Carrillo was born in Kalibo, Aklan,
Philippines, the site of the local Mardi Gras
known as the Ati-Atihan.
Fred showed promise at an artist at an early
age, delighting his teachers in grade school
when he would sketch pictures in his
textbooks. When World War 2 broke out, the
young Carrillo drew propaganda materials for the
guerilla movement in Panay.
The war-time experience led to a job doing
illustrations for komiks after the war. His
first strip was Pompi, followed by Karias for
the Bayani Weekly Magazine. He divided his
time doing komiks and freelancing in animation
with a friend who worked as a cameraman from LVN
Studios. He moved back and forth from
animation to stage design unti he finally
settled with komiks illustration.
Komiks #199 May 23, 1960His first assignment was
Adbentura ni Marko Polo that was supposed to
appear in the pages of Aliwan Komiks, to be
published by Liwayway Publications. The company,
however, stopped publication of Aliwan and
Carrillo was not paid for his artworks.
Pedrito Reyes, author of Kulafu, did not want to
see Carrillo's talents wasted so he brought the
young artist to Tony Velasquez, head of ACE
Publications, for a possible stint. This was the
start of a beautiful relationship to last more
than three decades.
Carrillo was eventually made an exclusive
illustrator for ACE Publications, where he
initially did Daluyong, folowed by Daryo ang
Mahiwagang Bata, in semi-cartoon style. Often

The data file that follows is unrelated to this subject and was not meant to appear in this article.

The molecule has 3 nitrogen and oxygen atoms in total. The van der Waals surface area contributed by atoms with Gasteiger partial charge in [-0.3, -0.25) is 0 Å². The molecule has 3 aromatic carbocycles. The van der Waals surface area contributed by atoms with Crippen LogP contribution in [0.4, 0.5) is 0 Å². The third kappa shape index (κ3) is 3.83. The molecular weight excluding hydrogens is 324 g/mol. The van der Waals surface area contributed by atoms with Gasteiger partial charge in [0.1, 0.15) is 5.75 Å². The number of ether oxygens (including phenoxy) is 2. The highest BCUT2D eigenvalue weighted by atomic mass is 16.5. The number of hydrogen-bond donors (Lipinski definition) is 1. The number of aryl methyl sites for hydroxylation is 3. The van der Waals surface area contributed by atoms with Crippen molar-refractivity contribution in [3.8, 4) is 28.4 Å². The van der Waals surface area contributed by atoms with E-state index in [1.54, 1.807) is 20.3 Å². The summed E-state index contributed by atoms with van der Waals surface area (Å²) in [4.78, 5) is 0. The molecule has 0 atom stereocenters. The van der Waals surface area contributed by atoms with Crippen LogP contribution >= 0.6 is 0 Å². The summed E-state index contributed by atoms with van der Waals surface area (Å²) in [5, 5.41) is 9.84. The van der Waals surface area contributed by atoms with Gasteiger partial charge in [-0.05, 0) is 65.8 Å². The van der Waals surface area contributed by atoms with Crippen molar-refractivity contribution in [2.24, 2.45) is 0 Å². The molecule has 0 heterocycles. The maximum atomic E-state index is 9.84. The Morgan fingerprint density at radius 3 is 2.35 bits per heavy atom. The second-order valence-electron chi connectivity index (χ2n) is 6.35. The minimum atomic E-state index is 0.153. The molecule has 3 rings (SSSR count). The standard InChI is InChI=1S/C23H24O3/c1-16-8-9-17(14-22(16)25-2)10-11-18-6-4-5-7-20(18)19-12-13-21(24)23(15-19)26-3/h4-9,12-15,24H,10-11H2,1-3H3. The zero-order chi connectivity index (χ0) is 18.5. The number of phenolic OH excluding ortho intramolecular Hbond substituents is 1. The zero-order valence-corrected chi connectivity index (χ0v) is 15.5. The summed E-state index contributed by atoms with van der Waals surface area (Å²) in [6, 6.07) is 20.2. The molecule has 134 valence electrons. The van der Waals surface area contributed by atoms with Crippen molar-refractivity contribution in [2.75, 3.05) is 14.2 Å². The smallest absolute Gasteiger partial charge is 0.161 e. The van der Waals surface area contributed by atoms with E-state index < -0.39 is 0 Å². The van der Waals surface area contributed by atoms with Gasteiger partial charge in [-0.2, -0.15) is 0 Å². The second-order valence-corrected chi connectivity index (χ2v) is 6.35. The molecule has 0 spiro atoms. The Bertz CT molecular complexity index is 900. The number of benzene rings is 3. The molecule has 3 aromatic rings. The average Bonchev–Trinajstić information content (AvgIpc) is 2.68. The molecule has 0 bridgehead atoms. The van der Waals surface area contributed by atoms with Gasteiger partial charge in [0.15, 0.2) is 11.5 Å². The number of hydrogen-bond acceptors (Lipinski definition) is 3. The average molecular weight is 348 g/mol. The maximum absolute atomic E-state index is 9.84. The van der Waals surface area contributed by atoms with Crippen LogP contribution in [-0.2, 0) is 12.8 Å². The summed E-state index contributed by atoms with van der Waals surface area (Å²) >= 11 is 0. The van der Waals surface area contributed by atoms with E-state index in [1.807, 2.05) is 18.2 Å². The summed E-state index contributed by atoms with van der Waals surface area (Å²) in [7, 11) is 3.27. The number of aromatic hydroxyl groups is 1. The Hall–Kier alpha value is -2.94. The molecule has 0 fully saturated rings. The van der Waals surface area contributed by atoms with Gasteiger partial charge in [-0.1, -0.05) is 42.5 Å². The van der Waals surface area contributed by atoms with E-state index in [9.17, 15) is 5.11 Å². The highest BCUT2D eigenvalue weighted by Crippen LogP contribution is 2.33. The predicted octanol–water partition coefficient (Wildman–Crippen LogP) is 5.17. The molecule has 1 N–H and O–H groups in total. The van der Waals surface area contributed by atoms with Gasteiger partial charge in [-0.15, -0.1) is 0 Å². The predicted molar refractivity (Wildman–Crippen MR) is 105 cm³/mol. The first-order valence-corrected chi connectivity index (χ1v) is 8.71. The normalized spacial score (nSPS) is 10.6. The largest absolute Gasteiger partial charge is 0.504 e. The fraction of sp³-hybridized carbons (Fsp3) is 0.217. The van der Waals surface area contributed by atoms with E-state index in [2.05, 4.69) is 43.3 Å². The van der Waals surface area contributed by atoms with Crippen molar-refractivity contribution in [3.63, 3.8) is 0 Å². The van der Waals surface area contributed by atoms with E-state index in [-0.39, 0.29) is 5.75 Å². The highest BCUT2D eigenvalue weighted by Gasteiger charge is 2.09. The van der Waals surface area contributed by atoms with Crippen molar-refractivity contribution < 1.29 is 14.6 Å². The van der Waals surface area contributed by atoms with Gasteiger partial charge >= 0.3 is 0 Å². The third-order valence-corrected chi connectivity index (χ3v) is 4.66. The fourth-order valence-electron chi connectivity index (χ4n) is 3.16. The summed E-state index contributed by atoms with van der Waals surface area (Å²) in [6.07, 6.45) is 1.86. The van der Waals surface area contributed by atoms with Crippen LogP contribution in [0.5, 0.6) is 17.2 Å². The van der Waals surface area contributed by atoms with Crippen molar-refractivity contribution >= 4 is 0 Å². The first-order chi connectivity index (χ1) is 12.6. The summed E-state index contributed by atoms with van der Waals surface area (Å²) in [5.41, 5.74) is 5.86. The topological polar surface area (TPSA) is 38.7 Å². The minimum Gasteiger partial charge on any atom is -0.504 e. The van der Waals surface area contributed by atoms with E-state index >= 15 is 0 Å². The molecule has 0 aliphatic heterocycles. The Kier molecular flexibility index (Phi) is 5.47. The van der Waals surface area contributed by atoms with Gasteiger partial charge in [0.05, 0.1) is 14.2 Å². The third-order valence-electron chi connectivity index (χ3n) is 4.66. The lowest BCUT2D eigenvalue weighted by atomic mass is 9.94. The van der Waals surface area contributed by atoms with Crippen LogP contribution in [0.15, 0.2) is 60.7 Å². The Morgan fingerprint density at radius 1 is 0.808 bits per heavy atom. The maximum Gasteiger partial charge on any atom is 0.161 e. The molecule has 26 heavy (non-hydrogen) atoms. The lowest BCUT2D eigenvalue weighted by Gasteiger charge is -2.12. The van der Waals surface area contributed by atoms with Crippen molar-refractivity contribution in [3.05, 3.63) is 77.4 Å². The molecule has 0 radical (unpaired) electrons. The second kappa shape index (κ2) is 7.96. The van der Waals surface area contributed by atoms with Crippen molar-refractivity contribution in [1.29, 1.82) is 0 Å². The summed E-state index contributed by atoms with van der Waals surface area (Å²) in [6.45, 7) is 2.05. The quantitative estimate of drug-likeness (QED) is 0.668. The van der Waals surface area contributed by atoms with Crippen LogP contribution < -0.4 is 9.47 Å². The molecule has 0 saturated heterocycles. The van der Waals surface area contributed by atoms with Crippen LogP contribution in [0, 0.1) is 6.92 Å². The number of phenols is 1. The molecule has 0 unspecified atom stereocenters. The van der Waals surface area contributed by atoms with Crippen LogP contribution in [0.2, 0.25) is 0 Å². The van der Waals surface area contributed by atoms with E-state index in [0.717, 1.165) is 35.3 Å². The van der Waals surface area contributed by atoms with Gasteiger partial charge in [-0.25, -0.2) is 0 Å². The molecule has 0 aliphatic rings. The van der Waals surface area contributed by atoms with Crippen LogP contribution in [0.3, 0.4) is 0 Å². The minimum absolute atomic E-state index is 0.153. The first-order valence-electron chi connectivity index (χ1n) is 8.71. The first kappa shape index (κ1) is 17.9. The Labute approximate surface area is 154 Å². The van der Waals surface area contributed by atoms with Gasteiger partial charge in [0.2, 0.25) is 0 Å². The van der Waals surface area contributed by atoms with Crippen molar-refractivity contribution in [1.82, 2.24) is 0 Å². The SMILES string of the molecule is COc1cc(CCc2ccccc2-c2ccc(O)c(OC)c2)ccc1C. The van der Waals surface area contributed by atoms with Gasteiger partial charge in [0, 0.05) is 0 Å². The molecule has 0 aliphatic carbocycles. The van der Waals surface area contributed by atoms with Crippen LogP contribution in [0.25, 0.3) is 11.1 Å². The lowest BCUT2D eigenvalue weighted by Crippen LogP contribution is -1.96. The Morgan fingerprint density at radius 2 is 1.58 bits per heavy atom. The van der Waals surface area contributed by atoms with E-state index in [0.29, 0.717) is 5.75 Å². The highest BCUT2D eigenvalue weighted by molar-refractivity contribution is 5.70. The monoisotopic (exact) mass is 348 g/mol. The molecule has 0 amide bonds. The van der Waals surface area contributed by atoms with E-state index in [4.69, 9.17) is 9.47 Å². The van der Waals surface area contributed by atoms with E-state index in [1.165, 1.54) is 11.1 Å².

besieged by deadlines, Carrillo soon gave up
writing to devote his entirely to illustration.
Teaming up with Clodualdo Del Mundo, he
illustrated Hercules, Prinsipe Paris Walang
Kaparis, Misteryso, Paladin and Kayumangging
Krisantemo. With Romy Lachica, a
police reporter from the Manila Times, Carrillo
did a daily mini series entitled "Ronnie Belo,
It was at this time that Carrillo was made art
director as well as editor of Espesyal Komiks.
When ACE Publications closed down in 1962, he
went freelancing with yet another company, this
time for Graphic Arts Service, Inc.
In 1972, Carrillo's work started to appear
abroad, specially in the United States for DC
Comic,s Vincent Fago Productions and
Pendulum Press where he adapted classics like
William Shakespeare's MIdsummer Night's Dream,
The Taming of the Shrew, Swiss Family Robinson
For DC, he illustrated stories for Phantom
Stranger, Black Orchid, Weird War Tales and
House of Mystery.
Fred passed away August, 2005